Rather than removing the saw marks and the bumpy uneven surface found on the scrap metal, these form a key feature of the final furniture and homeware pieces.

“The edges are jagged and rough, resulting in rugged forms that seem to have been themselves byproducts of some brute industrial process,” Studio ThusThat explained.

“The backside of the plates still show traces of the giant factory saws from which they were cut, while the front reveals the metal’s molten origins.”

Metal shelf from One Side Sawn collection in a warehouse
Studio ThusThat cut the pieces from a single sheet of aluminium “crust”

In a bid to aid recycling and emphasise aluminium’s natural qualities, the metal is left raw and uncoated.

The entire collection is currently on display at Tools Galerie in Paris and Studio ThusThat is also making the cust material available as a surface for use in architectural and interior projects.

Low sideboard made from aluminium by Studio ThusThat
A sideboard is also among the pieces

One Side Sawn is the studio’s latest project aimed at exploring industrial processes and waste streams related to metal mining.

Previously, the duo designed a series of ceramic tableware using red mud – a toxic residue from aluminium production – and a collection of objects made from a byproduct of the copper industry.

One Side Sawn is on show from 26 January to 16 March 2024 at Tools Galerie in Paris, France. See Dezeen Events Guide for an up-to-date list of architecture and design events taking place around the world.

The post Furniture made from scrap aluminium carries “traces of giant factory saws” appeared first on Dezeen.

Studio Egret West to transform former Heinz HQ into London housing

Hayes Park housing at the Heinz headquarters by Studio Egret West

UK architecture firm Studio Egret West has shared its plans to create housing within two concrete 1960s buildings in London, which were formerly the headquarters of food company Heinz.

Studio Egret West has received planning permission to create 124 apartments across the two office buildings while preserving their external concrete frames.

Named Hayes Park Central and Hayes Park South, the buildings were constructed in 1962 for Heinz to use as both administrative headquarters and research laboratories.

Hayes Park housing at the Heinz headquarters by Studio Egret West
Studio Egret West will preserve the concrete exterior of the former Heinz headquarters

They were designed by US architect Gordon Bunshaft while working at Skidmore, Owings & Merrill (SOM) and were his only project in the UK. They were awarded Grade II-listed status in 1995 but have been left vacant for several years.

Studio Egret West aims to retain as much of the existing structures as possible to minimise carbon consumption while creating homes ranging from studios to three-bedroom apartments.

“The embodied carbon of the building will be saved and the structure is given a second life as high-quality homes within a unique setting,” Studio Egret West associate director Gemma Noakes told Dezeen.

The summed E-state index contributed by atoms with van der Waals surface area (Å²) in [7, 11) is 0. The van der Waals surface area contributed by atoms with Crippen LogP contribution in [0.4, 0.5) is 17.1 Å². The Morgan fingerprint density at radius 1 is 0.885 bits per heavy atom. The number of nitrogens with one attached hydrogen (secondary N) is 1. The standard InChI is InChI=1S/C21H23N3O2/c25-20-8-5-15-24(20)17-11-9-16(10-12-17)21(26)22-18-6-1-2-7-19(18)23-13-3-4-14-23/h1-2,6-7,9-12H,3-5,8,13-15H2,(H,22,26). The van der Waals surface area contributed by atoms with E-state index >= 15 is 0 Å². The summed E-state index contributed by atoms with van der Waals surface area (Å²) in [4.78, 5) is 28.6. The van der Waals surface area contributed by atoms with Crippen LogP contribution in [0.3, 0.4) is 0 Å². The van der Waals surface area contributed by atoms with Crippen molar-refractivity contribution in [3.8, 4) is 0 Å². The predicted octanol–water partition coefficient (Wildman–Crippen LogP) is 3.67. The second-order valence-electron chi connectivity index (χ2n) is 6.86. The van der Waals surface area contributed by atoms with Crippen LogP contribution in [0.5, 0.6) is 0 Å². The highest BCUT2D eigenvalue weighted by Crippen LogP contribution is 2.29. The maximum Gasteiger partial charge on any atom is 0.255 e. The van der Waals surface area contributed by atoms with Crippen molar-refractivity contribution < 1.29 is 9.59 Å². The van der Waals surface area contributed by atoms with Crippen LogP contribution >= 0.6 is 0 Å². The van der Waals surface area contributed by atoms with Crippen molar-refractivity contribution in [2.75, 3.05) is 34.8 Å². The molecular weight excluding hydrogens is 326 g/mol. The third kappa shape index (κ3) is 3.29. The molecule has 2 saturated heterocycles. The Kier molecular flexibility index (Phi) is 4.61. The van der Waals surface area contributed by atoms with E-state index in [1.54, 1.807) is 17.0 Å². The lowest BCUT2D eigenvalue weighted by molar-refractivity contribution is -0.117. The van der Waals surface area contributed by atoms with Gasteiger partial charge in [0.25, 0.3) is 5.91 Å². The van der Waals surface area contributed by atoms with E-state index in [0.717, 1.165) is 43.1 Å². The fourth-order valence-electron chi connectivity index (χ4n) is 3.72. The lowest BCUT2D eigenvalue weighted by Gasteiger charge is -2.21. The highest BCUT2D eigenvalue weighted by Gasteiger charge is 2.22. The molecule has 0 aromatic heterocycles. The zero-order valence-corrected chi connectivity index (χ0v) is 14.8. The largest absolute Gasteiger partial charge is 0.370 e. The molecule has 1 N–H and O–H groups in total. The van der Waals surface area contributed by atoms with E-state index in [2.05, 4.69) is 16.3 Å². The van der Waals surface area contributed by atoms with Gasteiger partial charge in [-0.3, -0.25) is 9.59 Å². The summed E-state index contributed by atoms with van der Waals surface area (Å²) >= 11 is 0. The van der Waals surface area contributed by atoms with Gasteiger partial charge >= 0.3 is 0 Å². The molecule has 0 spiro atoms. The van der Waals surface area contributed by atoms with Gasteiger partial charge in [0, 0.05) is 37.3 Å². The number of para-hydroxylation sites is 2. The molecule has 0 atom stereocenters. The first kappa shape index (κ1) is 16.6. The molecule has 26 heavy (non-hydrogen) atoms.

“The building’s iconic form and sculptural facade, designed by the noted American corporate architect Gordon Bunshaft for SOM, will be saved for future generations to enjoy.”

Living room looking on a courtyard with a pool
A courtyard pool will be restored

While the sculptural external concrete frames that animate the three-storey buildings will be retained, curtain wall glazing will be replaced to meet the current safety and environmental standards.

An external central courtyard will be added to Hayes Park Central, mirroring the existing courtyard at Hayes Park South and allowing for dual-aspect homes.

The design will also reinstate a reflective pool that once occupied the central courtyard of Hayes Park South, for which Bunshaft had referenced minimalist Japanese gardens.

Aiming to create a focal point that connects residents with nature and each other, the courtyard pool will feature a tree on a circular island.

Courtyard at the Hayes Park housing by Studio Egret West
Studio Egret West will add a central courtyard to one of the buildings

The surrounding park landscape will also be updated to suit Bunshaft’s original modernist design while aiming to increase the site’s biodiversity.

“The refreshed landscape approach seeks to achieve Bunshaft’s initial vision of ‘buildings within a pastoral setting’, embracing a verdant modernism strategy,” said director of landscape at Studio Egret West Duncan Paybody.

“Our focus shifts to re-wilded pastures over manicured lawns and garden squares instead of roundabouts,” he told Dezeen. “The goal is to seamlessly weave transects of nature and increased biodiversity into the core of each building plot, reviving lost courtyard features with a nature-based twist.”

Heinz headquarters in London with a sculptural concrete frame exterior
The landscape strategy aims to increase biodiversity

Studio Egret West is a London-based architecture firm founded in 2004 by Christophe Egret and David West.

Other projects by the firm that have been published on Dezeen include a park in central Manchester and the first phase of the renovation of the Park Hill housing estate with HawkinsBrown.

The images are by Hism.


Project credits:

Architect and landscaping: Studio Egret West
Planning and heritage consultant: Iceni
Structural and civil engineering: Whitby Wood
MEP, energy, sustainability, fire engineering: Hoare Lea
Transport engineering and waste: Waterman
Noise and air quality: NRG Consulting